Through the ITV commentary box at the World Cup, hundreds of fizzy drink and crisp adverts and episodes of The Simpsons, our stereotype of Brazilian football fans is that of young men, in the peak of physical health, with no jobs or responsibilities, spending all day everyday kicking footballs up and down Copacabana beach, demonstrating flair and tricks that the world adore.
Ask any fair weather part-time World Cup fan who they think will win a World Cup and they’re likely to suggest Brazil; such is the enduring legacy that the national team and their instantly recognisable yellow jersey has left behind.
However, unsurprisingly, there are a many number of issues, misconceptions and downright lies in this view of Brazilian football (it turns out that no one any good actually plays on the beach! Brazil’s stars have futsal to thank for that). Most of these are outlined by Fernando Duarte in his latest book, Shocking Brazil: Six Games that Shook the World Cup, which provides a fascinating, in depth look at Brazilian society, history, politics, and most importantly of all, their national sport. The book offers a brand new way to admire Brazilian football by focussing on six World Cups that didn’t end in a trophy, but instead caused seismic changes in the game – most of the time for the better.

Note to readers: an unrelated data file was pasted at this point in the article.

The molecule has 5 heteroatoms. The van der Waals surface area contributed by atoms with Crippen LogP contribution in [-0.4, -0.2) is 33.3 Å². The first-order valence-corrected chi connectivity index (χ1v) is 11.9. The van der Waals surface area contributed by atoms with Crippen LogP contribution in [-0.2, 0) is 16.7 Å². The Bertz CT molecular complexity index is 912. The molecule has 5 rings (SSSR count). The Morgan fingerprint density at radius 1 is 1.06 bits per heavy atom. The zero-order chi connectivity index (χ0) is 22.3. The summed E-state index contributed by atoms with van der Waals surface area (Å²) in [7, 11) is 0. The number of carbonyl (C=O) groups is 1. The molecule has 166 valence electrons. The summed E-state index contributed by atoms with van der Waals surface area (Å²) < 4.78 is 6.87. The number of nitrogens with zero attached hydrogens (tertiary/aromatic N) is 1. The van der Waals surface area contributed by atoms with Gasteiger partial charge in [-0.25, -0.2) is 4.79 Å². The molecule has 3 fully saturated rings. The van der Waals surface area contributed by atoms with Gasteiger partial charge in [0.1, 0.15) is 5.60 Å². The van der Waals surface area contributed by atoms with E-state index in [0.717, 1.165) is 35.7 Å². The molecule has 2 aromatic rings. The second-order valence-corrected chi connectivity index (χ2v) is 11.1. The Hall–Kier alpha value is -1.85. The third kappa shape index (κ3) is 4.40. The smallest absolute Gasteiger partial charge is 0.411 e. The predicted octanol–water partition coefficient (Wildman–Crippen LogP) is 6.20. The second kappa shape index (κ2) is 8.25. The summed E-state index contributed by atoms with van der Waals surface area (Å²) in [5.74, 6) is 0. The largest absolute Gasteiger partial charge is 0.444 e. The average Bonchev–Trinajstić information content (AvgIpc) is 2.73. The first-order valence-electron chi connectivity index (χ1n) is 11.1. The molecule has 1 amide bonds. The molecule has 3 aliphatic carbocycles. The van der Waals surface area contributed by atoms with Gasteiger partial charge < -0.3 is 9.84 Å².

In telling the tale, it becomes clear that the idyllic view of the game is regularly undermined by the greed of politicians, looking for both power and money, and the unfortunate amount of influence individuals like the notorious João Havelange had over the Seleção. Managers are picked due to political allegiance and discarded over flyaway comments or a superstitious belief in the past, as are many of the country’s greatest players. Duarte is a brilliant storyteller and has insight and anecdotes that you will not have read anywhere else, giving Shocking Brazil the feel of a book that really is giving the reader the entire picture about chaotic days such as the World Cup final in 1998.
Any England fan reading Shocking Brazil may read with disgust that reaching World Cup finals and semi-finals are deemed “failures” by Fernando Duarte, but the fact that they are, and the changes they inflicted, demonstrate that Brazilians actually do suffer a lack of confidence in the 21st century about how they should be represented on the international stage, whether they produce top class players anymore (Neymar being the exception) and there is a constant fear of being left behind by the European nations – although they never want to think of themselves as playing like any national team on the continent.
Although many books are being touted as the perfect World Cup revision book for the summer, Shocking Brazil by Fernando Duarte gives an insight that is completely unmatched. It offers a comprehensive history of the Brazilian national team, and the Brazilian society which formed it, and Duarte’s love of the game and enthusiasm means that match reports from games decades old still have a raw excitement and edge on the page.
Shocking Brazil is extremely revealing and anyone watching the Seleção this summer after reading the book will see with new eyes the pressure and legacy they play under.